Monday, May 16, 2005

Fixed Around the Policy 

The notorious Downing Street memo has just been published in its entirety by the New York Review of Books. "The Secret Way to War," an accompanying article by Mark Danner, is available at TomDispatch, with a characteristically acute introduction by site host Tom Engelhardt:
That the Review is the first publication here to print the document is not only an honorable (and important) act, but a measure of the failure of major American papers to offer attention where it is clearly due. After all, whole government investigations have, in the past, gone in search of "smoking guns." In fact, the Bush administration spent much time searching fruitlessly for its own "smoking gun" of WMD in Iraq -- and this process was considered of front-page importance in our major papers and on the TV news. That a "smoking gun" document about the nature of the war in the making has appeared in this fashion, not in Kyrgyzstan but in England; that no one in the British or American governments has even bothered to dispute its provenance or accuracy; and that, with a few honorable exceptions like columnist Molly Ivins, that gun was allowed to lie on the ground smoking for days, hardly commented upon (except on the political internet, of course), tells us much about our present moment. Should you want to consider the miserable coverage in this country, check out FAIR's commentary on the matter . . . .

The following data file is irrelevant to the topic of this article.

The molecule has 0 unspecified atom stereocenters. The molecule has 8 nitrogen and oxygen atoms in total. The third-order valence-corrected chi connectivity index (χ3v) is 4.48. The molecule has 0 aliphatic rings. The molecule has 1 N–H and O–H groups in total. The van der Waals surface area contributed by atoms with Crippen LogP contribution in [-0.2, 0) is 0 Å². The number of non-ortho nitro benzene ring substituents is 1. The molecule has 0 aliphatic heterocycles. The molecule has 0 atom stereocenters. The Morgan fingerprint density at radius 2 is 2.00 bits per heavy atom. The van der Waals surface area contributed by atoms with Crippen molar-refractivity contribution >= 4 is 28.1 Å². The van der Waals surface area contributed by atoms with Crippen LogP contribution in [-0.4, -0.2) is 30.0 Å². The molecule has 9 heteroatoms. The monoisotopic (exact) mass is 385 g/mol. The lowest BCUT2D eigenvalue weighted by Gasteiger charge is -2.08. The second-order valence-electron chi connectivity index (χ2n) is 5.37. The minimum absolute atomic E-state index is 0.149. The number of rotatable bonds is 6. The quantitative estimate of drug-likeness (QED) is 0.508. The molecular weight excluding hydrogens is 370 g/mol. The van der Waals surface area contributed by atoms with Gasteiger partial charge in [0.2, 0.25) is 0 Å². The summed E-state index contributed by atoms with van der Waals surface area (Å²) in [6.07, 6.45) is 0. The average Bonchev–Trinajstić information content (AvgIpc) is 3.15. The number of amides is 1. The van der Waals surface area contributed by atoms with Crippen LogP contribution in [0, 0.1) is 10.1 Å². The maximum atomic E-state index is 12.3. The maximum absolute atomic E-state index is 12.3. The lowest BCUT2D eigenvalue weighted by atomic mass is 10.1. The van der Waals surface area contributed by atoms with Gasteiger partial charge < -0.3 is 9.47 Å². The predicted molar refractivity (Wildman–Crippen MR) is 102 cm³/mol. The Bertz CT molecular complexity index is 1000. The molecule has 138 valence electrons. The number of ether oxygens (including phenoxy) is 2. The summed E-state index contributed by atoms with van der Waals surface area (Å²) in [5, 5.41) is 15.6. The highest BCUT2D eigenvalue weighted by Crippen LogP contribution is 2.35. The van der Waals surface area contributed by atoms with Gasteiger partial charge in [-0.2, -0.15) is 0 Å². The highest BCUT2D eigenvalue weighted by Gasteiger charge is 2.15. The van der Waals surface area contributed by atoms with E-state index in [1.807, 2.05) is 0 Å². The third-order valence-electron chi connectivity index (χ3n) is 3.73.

But shouldn't it be a front-page story that, as Danner points out below, all the subsequent arguments we've had to endure about the state of, and accuracy of American intelligence on Iraq, were actually beside the point? After all, as the smoking-gun memo makes perfectly clear, the decision to go to war was made before the intelligence -- good, bad, or indifferent -- was even seriously put into play. As the secret memo also makes clear, administration officials, and the President himself, had already rolled the dice and placed their bet -- on the existence of WMD in Iraq as an excuse for the war they so desperately wanted. (Their Iraqi exile sources had, of course, assured them that it was so and, as the Brits reported in July 2002, they were already wondering, "For instance, what were the consequences, if Saddam used WMD on day one [of an invasion].") After all, it seemed so logical. Saddam had used such weapons in the 1980s in the Iran-Iraq War and against Kurds in Iraq. American troops and UN inspectors had found such weaponry in profusion after our first Gulf War. So why not now as well? . . . .